Why FR4 Material is Commonly used in PCB Fabrication?

FR4 is the most common grade dielectric material that is used in the fabrication of circuit boards. This material is incorporated in single-sided, double-sided, and multi-layered boards.

Here are a few qualities of FR4 materials that make them popular:

  • Wide range of operating temperature (50°C to 115°C)
  • Higher Tg value (about 180°C)
  • Offers decent mechanical properties to maintain board structure integrity
  • Cost friendly when compared to other materials

What does FR4 stand for?

FR4 laminates for PCB manufacturing
FR4 laminates

FR stands for flame retardant, and the number ‘4′ indicates woven glass-reinforced epoxy resin. The characteristics of FR4 vary significantly depending on the manufacturer, although it is commonly known for its mechanical strength and water resistance. This material performs as an insulator in PCBs by isolating adjacent copper planes while also providing overall mechanical strength.

What are the properties of FR4 substrate?

Flame retardant

Chemicals that are applied to materials to prevent or delay the spread of fire are known as flame retardants. FR4 substrates have excellent thermal, mechanical, and electrical properties making them a perfect choice for a wide range of electronic applications. Flame retardant laminates and prepregs are extremely versatile, adaptable to a variety of manufacturing procedures, and produce predictable results.

Good electrical properties

The electrical properties of a PCB material are critical for signal integrity and impedance considerations. They specify how fast an electrical signal propagates through the material and how much electrical charge it can retain in a given volume. The table below lists a few important electrical properties along with their typical values.

Electrical property Typical value
Dielectric constant (Dk) 5 at 1MHz
Electrical strength 800 to 1800volts/mil
Dissipation factor (Df) 0.009 at 1MHz
Surface resistivity (ρS) (Ohm/square unit) 105 to 1010

The given values can vary depending on the manufacturer. For example, FR4 has a dielectric constant that varies between 3.8 and 4.8 depending on the glass weaving style, thickness, and resin content.

Low moisture absorption

Moisture absorption is the ability of a PCB material to resist water absorption when immersed in water. It is given by a percentage increase in the weight of a circuit board material due to water absorption under controlled conditions. FR4 materials offer a low moisture absorption of 0.10% when immersed in water for 24 hours.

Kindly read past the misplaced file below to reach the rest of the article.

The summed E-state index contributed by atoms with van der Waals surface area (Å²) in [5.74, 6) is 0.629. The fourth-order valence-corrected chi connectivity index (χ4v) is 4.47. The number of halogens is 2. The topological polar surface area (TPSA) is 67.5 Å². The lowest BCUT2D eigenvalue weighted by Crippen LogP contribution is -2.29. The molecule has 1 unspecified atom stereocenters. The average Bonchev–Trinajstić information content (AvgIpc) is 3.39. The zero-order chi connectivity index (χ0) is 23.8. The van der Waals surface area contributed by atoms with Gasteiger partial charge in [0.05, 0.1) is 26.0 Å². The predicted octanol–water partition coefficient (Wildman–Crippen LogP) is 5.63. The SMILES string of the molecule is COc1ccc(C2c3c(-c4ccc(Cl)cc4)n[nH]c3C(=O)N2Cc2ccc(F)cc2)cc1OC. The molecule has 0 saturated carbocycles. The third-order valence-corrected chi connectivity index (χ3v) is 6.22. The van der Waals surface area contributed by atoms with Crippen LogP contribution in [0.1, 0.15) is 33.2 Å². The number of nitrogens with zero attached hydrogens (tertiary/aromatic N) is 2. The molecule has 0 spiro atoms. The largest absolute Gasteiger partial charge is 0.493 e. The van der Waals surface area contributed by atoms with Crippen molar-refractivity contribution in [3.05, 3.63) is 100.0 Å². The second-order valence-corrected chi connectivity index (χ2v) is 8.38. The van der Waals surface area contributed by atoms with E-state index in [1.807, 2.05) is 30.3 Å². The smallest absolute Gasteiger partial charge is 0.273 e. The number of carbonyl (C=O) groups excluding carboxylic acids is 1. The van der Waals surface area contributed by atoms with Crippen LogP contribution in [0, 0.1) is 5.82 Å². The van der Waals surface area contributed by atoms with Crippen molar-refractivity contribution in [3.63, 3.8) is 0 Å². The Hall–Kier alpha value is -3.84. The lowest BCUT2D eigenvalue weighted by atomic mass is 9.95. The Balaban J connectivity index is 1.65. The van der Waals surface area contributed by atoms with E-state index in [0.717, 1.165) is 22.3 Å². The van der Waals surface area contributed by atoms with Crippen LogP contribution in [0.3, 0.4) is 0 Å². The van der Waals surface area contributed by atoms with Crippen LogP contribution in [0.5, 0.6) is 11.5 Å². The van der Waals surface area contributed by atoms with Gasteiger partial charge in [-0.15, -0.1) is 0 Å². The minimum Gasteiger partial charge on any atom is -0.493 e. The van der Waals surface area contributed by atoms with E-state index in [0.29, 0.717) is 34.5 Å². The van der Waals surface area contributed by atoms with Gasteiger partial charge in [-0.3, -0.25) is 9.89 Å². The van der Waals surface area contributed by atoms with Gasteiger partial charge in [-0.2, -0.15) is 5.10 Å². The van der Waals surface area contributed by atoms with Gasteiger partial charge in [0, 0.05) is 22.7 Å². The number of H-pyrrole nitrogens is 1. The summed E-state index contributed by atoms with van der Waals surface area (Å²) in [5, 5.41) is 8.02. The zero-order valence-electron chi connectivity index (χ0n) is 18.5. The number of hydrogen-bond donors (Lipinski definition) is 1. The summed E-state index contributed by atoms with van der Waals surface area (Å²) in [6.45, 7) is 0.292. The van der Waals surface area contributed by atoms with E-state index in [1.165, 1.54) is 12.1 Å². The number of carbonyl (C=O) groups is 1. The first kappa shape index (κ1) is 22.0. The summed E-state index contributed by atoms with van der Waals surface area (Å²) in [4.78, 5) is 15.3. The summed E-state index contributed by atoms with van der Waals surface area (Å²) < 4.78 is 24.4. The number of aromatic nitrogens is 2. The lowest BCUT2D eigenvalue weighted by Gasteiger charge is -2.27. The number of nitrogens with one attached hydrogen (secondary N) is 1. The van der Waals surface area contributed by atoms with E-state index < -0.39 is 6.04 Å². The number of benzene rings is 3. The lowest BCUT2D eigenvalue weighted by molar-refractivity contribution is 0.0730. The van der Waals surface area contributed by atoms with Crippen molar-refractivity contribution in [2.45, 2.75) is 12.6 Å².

Limitations of FR4 circuit board materials

FR4 has been used in the production of printed circuit boards for many years now. It’s inexpensive and provides adequate electrical insulation. However, when FR4 is used in high-speed applications the following problems may occur:

Insulating stability

Although FR4 is a great insulator, it has its limits when subjected to high power, voltage, or heat. If certain limits are exceeded, the materials’ insulating properties will deteriorate, and they will begin to conduct electricity instead. This causes circuit board failures.

Controlled impedance

FR4 does not offer uniform dielectric constant like high-speed board materials. As the frequency goes up the Dk varies. Dielectric constant tolerances for high-speed materials are less than 2%, whereas for FR4 it is up to 10%. Dk variations in FR4 impose challenges while maintaining impedance values. Hence, this material is not a preferred choice for controlled impedance boards.

Signal losses

Signal loss is an important aspect of PCB design, particularly in high-frequency applications. FR4 isn’t the best material for these applications since it has a greater Df (dissipation factor) than high-frequency materials.

PCB material loss versus frequency for Rogers and FR4 material
PCB material loss versus frequency for Rogers and FR4 material. Image credit: EDN

FR4 has a Df of around 0.020, while most high-frequency laminates have a Df of around 0.004, which is a fourth of FR4’s Df. The smaller the Df, the lesser is the overall signal loss. One more drawback is that the Df of FR4 increases as the frequency of a signal increases. As a result, these PCBs suffer higher signal losses than a board built using a high-frequency laminate. The graph above plots frequency vs. loss per inch (dB) of FR4 and Rogers RO4350B (high-speed material). It clearly depicts that the FR4 material suffers a greater loss at high frequencies.

Temperature stability

FR4 materials are not recommended for devices that are exposed to high temperatures. Also, these materials do not support lead-free soldering, this is because reflow temperatures for no-lead PCB assembly can reach up to 250 °C. This is significantly higher than the Tg of many FR4 versions.

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